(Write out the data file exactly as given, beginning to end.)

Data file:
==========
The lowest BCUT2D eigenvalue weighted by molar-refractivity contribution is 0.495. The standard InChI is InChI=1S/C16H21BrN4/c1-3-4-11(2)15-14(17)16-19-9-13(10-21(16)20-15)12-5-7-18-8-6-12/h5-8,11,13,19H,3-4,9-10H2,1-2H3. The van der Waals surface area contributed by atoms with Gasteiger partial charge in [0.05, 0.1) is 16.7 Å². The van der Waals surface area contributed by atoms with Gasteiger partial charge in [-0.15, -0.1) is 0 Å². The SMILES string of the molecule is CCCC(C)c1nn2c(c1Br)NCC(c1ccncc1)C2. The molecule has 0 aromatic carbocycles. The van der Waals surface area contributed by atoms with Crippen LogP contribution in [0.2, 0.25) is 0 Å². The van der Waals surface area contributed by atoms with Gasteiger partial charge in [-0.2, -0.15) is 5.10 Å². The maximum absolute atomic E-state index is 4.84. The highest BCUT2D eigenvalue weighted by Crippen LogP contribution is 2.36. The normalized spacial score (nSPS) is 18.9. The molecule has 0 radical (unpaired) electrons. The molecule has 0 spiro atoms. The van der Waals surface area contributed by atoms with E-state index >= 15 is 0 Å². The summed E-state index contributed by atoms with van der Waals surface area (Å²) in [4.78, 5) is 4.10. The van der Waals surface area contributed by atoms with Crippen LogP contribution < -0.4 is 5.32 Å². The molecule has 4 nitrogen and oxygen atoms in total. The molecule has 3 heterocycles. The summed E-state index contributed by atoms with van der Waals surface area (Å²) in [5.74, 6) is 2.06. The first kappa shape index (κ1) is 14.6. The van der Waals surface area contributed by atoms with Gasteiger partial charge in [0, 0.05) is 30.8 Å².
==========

The lowest BCUT2D eigenvalue weighted by molar-refractivity contribution is 0.495. The standard InChI is InChI=1S/C16H21BrN4/c1-3-4-11(2)15-14(17)16-19-9-13(10-21(16)20-15)12-5-7-18-8-6-12/h5-8,11,13,19H,3-4,9-10H2,1-2H3. The van der Waals surface area contributed by atoms with Gasteiger partial charge in [0.05, 0.1) is 16.7 Å². The van der Waals surface area contributed by atoms with Gasteiger partial charge in [-0.15, -0.1) is 0 Å². The SMILES string of the molecule is CCCC(C)c1nn2c(c1Br)NCC(c1ccncc1)C2. The molecule has 0 aromatic carbocycles. The van der Waals surface area contributed by atoms with Crippen LogP contribution in [0.2, 0.25) is 0 Å². The van der Waals surface area contributed by atoms with Gasteiger partial charge in [-0.2, -0.15) is 5.10 Å². The maximum absolute atomic E-state index is 4.84. The highest BCUT2D eigenvalue weighted by Crippen LogP contribution is 2.36. The normalized spacial score (nSPS) is 18.9. The molecule has 0 radical (unpaired) electrons. The molecule has 0 spiro atoms. The van der Waals surface area contributed by atoms with E-state index >= 15 is 0 Å². The summed E-state index contributed by atoms with van der Waals surface area (Å²) in [4.78, 5) is 4.10. The van der Waals surface area contributed by atoms with Crippen LogP contribution < -0.4 is 5.32 Å². The molecule has 4 nitrogen and oxygen atoms in total. The molecule has 3 heterocycles. The summed E-state index contributed by atoms with van der Waals surface area (Å²) in [5.74, 6) is 2.06. The first kappa shape index (κ1) is 14.6. The van der Waals surface area contributed by atoms with Gasteiger partial charge in [0, 0.05) is 30.8 Å².